The XQuery language.
Some other language known to Kawa.

KawaPageServlet also recognizes Emacs-style mode specifiers:

-*- scheme -*-
The Scheme language.
-*- xquery -*-
The XQuery language (though Emacs doesn't know about XQuery).
-*- emacs-lisp -*-
-*- elisp -*-
The Emacs Lisp extension language.
-*- common-lisp -*-
-*- lisp -*-
The Common Lisp language.

Also, it also recognizes comments in the first two columns of the line:

A Scheme or Lisp comment - assumed to be in the Scheme language.
Start of an XQuery comment, so assumed to be in the XQuery language.

If KawaPageServlet doesn't recognize the language of a script (and it isn't named +default+) then it assumes the file is a data file. It asks the servlet engine to figure out the content type (using the getMimeType method of ServletContext), and just copies the file into the response.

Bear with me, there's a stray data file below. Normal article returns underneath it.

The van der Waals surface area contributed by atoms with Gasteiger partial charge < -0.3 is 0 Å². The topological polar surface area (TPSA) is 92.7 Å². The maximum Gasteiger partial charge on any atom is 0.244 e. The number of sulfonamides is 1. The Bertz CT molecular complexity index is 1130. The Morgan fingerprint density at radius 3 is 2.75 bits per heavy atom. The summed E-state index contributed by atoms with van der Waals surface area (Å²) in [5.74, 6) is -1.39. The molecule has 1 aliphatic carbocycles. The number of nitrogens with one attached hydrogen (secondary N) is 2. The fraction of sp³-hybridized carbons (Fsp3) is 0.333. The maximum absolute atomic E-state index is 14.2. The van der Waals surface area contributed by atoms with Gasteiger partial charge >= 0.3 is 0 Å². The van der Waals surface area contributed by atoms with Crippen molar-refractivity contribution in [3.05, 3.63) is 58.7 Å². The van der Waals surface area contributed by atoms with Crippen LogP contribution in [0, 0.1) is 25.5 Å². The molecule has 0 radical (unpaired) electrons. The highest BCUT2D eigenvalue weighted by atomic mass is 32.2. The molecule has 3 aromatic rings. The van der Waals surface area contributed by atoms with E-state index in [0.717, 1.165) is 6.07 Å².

Compilation and caching

KawaPageServlet automatically compiles a script into a Java class. The class is internal to the server, and is not written out to disk. (There is an unsupported option to write the compiled file to a class file, but there is no support to use previously-compiled classes.) The server then creates a module instance to handle the actual request, and runs a run method of the object. On subsequence requests for the same script, the same class and instance are reused; only the run is re-executed.

If the script is changed, then it is re-compiled and a new module instance created. This makes it very easy to develop and modify a script. (KawaPageServlet for performance reasons doesn't check more than once a second whether a script has been modified.)